Eye For Film >> Movies >> Metroland (1997) Film Review
Reviewed by: Angus Wolfe Murray
Chris (Christian Bale) lives in the suburbs with his wife, Marion (Emily Watson) and baby girl, Amy (Daisy and Bethan Fairbairn). He has a job at a London ad agency and a mortgage. He washes the car every Saturday, like everyone else. He weeds the garden. He's happy. Or so he says. Chris is boring. He doesn't know it. Marion is cleverer. She's boring, too. The marriage has been going eight years and is running out of steam. Not that steam was ever an ingredient. Sex doesn't happen much now. When it does, Marion looks shocked. She says she loves Chris. She doesn't say things she doesn't mean.
Toni (Lee Ross) was Chris' best friend when they were growing up. They used to rage against the bourgeoisie, hated suburban values, dreamed of Paris, escape, French kissing on a bridge in moonlight. Eventually Chris went there and lived with Annick (Elisa Zylberstein), who persuaded him that making love like a bull in a china shop was not what a Gallic girl wanted. In 1977, Toni returns from the States, with a freewheeling Californian girl, and visits Chris. He is still behaving like a Sixties swinger and tries to seduce his old mate away from the life they both despised as teenagers to a sex, drugs and punk music alternative. Chris is tempted, but guilt gets the better of him. He wears sideburns, which are not very attractive, and a tie. He has not so much changed, as reverted to what he always was.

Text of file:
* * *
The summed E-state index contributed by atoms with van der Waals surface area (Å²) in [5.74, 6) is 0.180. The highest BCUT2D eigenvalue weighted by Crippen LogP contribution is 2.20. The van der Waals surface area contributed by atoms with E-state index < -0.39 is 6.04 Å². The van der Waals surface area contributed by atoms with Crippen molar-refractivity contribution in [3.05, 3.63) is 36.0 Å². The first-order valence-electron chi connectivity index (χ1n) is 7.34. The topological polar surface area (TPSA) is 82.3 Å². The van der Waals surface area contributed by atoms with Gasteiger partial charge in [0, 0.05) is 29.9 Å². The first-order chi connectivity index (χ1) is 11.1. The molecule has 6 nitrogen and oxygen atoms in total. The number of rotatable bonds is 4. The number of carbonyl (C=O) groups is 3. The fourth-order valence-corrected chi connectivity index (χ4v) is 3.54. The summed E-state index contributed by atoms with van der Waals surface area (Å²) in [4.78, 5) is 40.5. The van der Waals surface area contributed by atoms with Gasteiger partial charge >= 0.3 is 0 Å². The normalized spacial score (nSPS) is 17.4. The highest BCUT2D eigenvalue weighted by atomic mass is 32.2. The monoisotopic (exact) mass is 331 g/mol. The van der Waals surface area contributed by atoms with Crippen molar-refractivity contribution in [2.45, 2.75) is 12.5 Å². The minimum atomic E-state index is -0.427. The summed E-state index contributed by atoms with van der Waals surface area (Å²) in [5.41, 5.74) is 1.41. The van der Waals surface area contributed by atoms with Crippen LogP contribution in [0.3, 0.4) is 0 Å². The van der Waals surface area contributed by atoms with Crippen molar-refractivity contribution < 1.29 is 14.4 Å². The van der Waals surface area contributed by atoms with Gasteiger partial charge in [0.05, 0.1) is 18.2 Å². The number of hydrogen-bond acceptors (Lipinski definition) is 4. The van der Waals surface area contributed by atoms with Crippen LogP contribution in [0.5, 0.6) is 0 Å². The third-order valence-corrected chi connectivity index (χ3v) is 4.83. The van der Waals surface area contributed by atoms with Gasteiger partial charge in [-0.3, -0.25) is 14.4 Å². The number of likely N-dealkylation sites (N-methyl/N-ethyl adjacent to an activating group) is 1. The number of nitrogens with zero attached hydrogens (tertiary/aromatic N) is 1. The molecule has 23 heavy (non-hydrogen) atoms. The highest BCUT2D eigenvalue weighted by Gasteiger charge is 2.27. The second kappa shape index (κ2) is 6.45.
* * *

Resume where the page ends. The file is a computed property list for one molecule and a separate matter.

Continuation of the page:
The film flashes back and forth, from sexual education with Annick (Zylberstein, so memorable in Mina Tannenbaum, is strangely unrelaxed) to midnight wanderings in pyjamas and overcoat, from Ross overplaying the unctuous stud to Bale looking gauche at the sight of naked flesh. There is nothing erotic about any of it and an 18 certificate seems overzealous. The design (Don Taylor) and costume (Jenny Beavan) departments recreate the period so well you are reminded why the Seventies never meant much. Bale and Watson cannot be faulted. They do what they do with diligence. Whether this is a proper reflection of Julian Barnes' first novel is academic. You know you've been here before - an Englishboy's rites-of-passage to middle-class tedium - and you don't want to stay.Reviewed on: 19 Jan 2001